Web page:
“My dad had been in good health until this past February when he had two disastrous falls, resulting in a subdural hematoma which nearly killed him. Fortunately, a neurosurgeon was able to drain out most of the blood under his skull, beginning a long, slow recovery process. For several weeks my dad was complete assist, meaning he required help for everything: changing position in bed, dressing, eating, and bathing. He couldn’t even stand up, let alone walk. But as my father improved and was transferred to lower levels of care (skilled nursing followed by assisted living), it became clear that family members would have to pick up the slack.”
This excerpt comes from NPR’s Life Kit: Be An Empowered Patient. The article, “Caregiving for a Loved One?,” offers advice on how to say yes to help.
If “my dad” knew then, what he knows now would he have agreed with the “long, slow recovery process” to a diminished quality of life? Was “my dad” an empowered patient or a victim of circumstance? Was holistic end-of-life care a consideration when this healthy 81-year-old gentleman fell? Did he have a choice? An advance directive? The will to die? Did these tools help his son, the medical power of attorney, overcome the fear of losing his dad?
Patients are most vulnerable at the end of life until they accept natural death and avoid artificial life support readily given by EMS and paid for by healthcare insurers. A highly effective patient might avoid futile ICU admission through choosing holistic end-of-life care – the more mindful, less medical approach that upholds compassion, free choice and natural death.
“The 7 Habits of Highly Effective People” provides the template for an empowered patient to choose holistic end-of-life care:
- Be proactive: Take responsibility for your end-of-life experience.
- Begin with the end in mind: Visualize your plan to rest in peace.
- Put first things first: Prioritize natural death over artificial life support.
- Think win/win: Create a harmonious relationship between life and death.
- Seek first to understand then be understood: Listen to your heart before making medical decisions.
- Synergize: Meld SPIRITUAL well-being to PHYSICAL comfort for peace of MIND.
- Sharpen the saw: Incorporate holistic, detoxifying, mindfulness habits in everyday life.
Family caregivers agonize over life and death decisions and need more help in understanding the wishes of their loved ones. Advance directives often fall short of explaining what to do in emergency situations. Caregivers tend to act impulsively rather than consciously. They are unlikely to be highly effective during life-threatening situations.
Like natural childbirth, many parents might consider natural death, yet few choose it out of fear. Holistic natural death can be spontaneous or deliberate with little to no physician involvement. Most advance directives allow physicians some wiggle room to use medical intervention to reverse the dying process. It’s very hard for patients and caregivers to resist the temptation of life support when death is the alternative. Holistic coaching, like Lamaze classes, prepares individuals to undergo end-of-life transitions outside of toxic healthcare environments.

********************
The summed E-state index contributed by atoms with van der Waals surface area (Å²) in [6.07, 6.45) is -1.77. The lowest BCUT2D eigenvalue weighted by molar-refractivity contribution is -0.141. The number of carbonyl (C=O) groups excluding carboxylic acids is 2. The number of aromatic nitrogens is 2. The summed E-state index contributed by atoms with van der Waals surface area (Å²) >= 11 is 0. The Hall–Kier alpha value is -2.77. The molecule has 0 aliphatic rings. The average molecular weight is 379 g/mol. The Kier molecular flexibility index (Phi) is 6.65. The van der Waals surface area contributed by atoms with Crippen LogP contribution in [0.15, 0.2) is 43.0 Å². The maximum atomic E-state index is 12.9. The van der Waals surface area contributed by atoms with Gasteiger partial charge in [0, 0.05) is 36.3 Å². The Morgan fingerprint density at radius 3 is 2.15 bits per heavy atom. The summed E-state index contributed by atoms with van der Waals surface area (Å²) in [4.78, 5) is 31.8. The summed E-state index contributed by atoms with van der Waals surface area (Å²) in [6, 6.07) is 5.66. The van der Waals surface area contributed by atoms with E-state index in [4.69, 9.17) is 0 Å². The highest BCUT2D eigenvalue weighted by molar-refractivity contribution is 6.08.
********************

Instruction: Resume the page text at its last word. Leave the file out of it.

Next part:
Patients don’t want to believe or be told they’re dying, but most recognize when their days are numbered. Dying in the hospital often seems like a living hell, but experiencing the end of life at home could feel like heaven on earth. There is a clear choice between a medicalized death in an institutions and holistic end-of-life care.
While medical care under the doctor’s orders leads patients to hospitals, holistic care tends to the person’s comfort at home. Healthcare providers use medical knowledge and high-tech machines while holistic practitioners rely on common sense and home remedies. Physicians tend to be overzealous and defensive; they feel a duty to find something wrong with patients and apply the “more is better” mentality to fix it. Holistic practitioners are considerate optimists who ascribe to the “less is more” wonder of spiritual healing. End-of-life care needs to respect the person’s heartfelt wishes.
Located in Scottsdale, Dr. Kevin Haselhorst, an emergency physician and author of Wishes To Die For, is pioneering the concept of holistic end-of-life. This includes home, palliative and hospice care without the labels, confusion and condemnation associated with dying. His concierge practice, Graceful Departures, offers patients and families facing end-of-life diagnoses both the permission and the resources to manage complicated medical conditions in the comfort of their own homes. Seven out of ten people die in the hospital against their will because no one allowed them gave them an opportunity to experience a good death. Dr. H believes this will change when we agree to detoxify the end-of-life, abandoning the “long, slow recovery process” from the beginning.
A good death inspires a happy ending. While healthcare providers will keep the 81 years young alive, holistic end-0f-life practitioners defend their right to live and let die naturally. A good death ultimately leaves family members with the memory of “my dad” as the picture of health and well-being at the end.